The modern Filipino devil | Inquirer Opinion
Young Blood

The modern Filipino devil

I grew up in an open-minded family, where no idea was too stupid to not be entertained, even for just a while.

My education, in turn, taught me to be steadfast in my beliefs and to defend them with logic and reason.

I learned to respect others’ beliefs as well, and to offer constructive insight when necessary.


All of this allowed me to stay critical and assertive, at least to the best of my extent.


As evidence of my “maturity,” the subjects of my conversations have changed. Talk about the latest bands and trends has been exchanged for political insights and discussions on social issues, and damn, there sure are a lot of them.

Suddenly, it’s like everyone I knew had something to say about everything. There was always something to talk about, something to fight for, and something to defend.


People’s passions changed as they grew, all founded on their beliefs, their ideals, and the reality to which they had been exposed.

In short, what they believed in stood on the information they had acquired.

Information has become everyone’s best friend, a tool that allows people to negotiate discussions and tests as well as to converse with others about everyday life. Information is meant to be shared, and the internet has made all of this possible at a very rapid pace.

However, as I scrolled down the comments about a rally in some place in the metro on what I thought was a quiet evening, I was reminded of a very important lesson: Information can be equally used destructively as it can be used constructively.

I could not believe the stress I was feeling as I read the comments on the post. It was like the devil himself had manifested as a guy named Jorpet on Facebook as he cursed at the author rather than attacked the content of the post. His words, bristling with hate, somehow found their way to insult the author’s mother, family, and looks for some odd reason.

The rest of the comments told a similar story. People were bashing others’ opinions and treating theirs as a matter of fact.

Critically constructed assertions were not to be found; instead, an influx of “e di wow” bombarded my screen, forcing my forehead to wrinkle at every mention of the phrase. The rare, long, and justified comment always found itself with its share of haters, who, I think, spent more time finding words to insult the person than to actually read and understand what the person was trying to say.

The toxicity and clangor had me beginning to think: What the hell has happened? Somehow, things have become mutually exclusive to one another, and this was not only on that post. Social media has become a platform where you either wholly support something or are totally against it.

Opinions had to take only one of two sides, and facts were used as a means to justify a logically incorrect opinion. The lack of a multiperspective point of view pitted one against the other, creating a social dissonance not evident in our lives offline.

Attacks and appeals on emotion have become the most common form of “conversation” among these people. Common decency was nonexistent, as people stooped low enough to equate one’s gender with one’s ability to argue. Anyone who would appear to be losing in a discussion would suddenly pull out the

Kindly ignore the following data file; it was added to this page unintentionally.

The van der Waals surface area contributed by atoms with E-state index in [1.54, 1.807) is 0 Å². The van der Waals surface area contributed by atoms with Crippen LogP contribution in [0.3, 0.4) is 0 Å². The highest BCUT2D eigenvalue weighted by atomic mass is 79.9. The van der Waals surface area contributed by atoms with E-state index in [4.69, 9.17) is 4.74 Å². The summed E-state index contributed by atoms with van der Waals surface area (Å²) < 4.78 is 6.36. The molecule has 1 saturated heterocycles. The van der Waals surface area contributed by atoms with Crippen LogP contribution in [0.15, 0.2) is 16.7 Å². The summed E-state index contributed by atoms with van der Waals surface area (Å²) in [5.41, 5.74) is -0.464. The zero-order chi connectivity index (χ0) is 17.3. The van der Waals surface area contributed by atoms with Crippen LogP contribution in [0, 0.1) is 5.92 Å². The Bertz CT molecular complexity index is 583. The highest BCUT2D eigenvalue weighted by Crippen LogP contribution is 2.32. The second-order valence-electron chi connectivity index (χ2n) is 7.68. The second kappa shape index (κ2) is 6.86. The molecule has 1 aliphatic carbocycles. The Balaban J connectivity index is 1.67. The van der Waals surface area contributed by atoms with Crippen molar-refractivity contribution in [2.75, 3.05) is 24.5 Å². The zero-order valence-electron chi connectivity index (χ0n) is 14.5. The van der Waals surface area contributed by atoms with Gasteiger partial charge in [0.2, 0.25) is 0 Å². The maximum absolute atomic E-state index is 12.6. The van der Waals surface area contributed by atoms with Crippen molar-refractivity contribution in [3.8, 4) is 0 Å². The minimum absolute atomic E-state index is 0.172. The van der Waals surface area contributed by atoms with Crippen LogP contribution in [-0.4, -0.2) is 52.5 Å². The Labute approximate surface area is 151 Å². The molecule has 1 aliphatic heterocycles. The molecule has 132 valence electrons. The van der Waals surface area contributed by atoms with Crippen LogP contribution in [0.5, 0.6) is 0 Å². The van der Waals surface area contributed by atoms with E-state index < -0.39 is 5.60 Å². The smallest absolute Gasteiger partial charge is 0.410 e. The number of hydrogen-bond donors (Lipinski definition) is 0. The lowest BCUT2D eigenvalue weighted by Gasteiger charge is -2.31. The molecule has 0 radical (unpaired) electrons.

ever-annoying “e di ikaw na” card out of nowhere, making a win feel like a loss at times.

How come the ever-smiling and hospitable image of a Filipino took an utterly different and disgusting appearance online?

The rise of fake news, cherry-picked data, and the move for social awareness have turned the modern “woke” Filipino into a contradiction.

The more one is exposed to these logically corrupting avenues, the higher the chances that they, too, may resort to using logical fallacies out of frustration.

In the attempt to make one’s opinions heard, one subjects oneself to a cesspool of malice and hatred, and becomes corrupted as well.

The collective negativity and intellectual elitism found online is causing a digital civil war in the country, one that’s silently taking place in a reality we refuse to acknowledge.

Who should we blame for the crisis that is the modern Filipino devil?

Should we blame our educational system for not teaching logical reasoning well enough?

Should we blame the lack of values-oriented lessons, ones that could have possibly led to more constructive and healthier discourse?

Should we blame social media for giving everyone the power to voice their opinions, but also the power to hurt others with words as well?

All of these are to blame to some extent, but the main contributor to the online Filipino devil is found in all of us. We are the problem, every time we close our minds and render the world as only black and white.

We all take part in downplaying situations that need our dire and critical action, especially when we know we can contribute even just a little bit.

We are the problem whenever we fail to realize that the power of our words could go so much more than a hate-filled comment.

The modern Filipino devil exists in all of us, and will continue to exist if we keep our minds closed to the possibility that we are not the smartest person we know.

It’s when we acknowledge that working together is the only way our nation will advance can we develop a means to push our country forward in the right direction.

Forget the fake news, but listen to opinions. Everyone has an idea worth listening to. Learn to discourse, and learn from discourse. Who knows, you might learn to say something better than “e di wow” on the next Mocha Uson post.

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Ian Dominic M. Galero, 19, is a second year civil engineering student at the University of the Philippines Diliman.

TAGS: fake news, information, Opinions, social media, Young Blood

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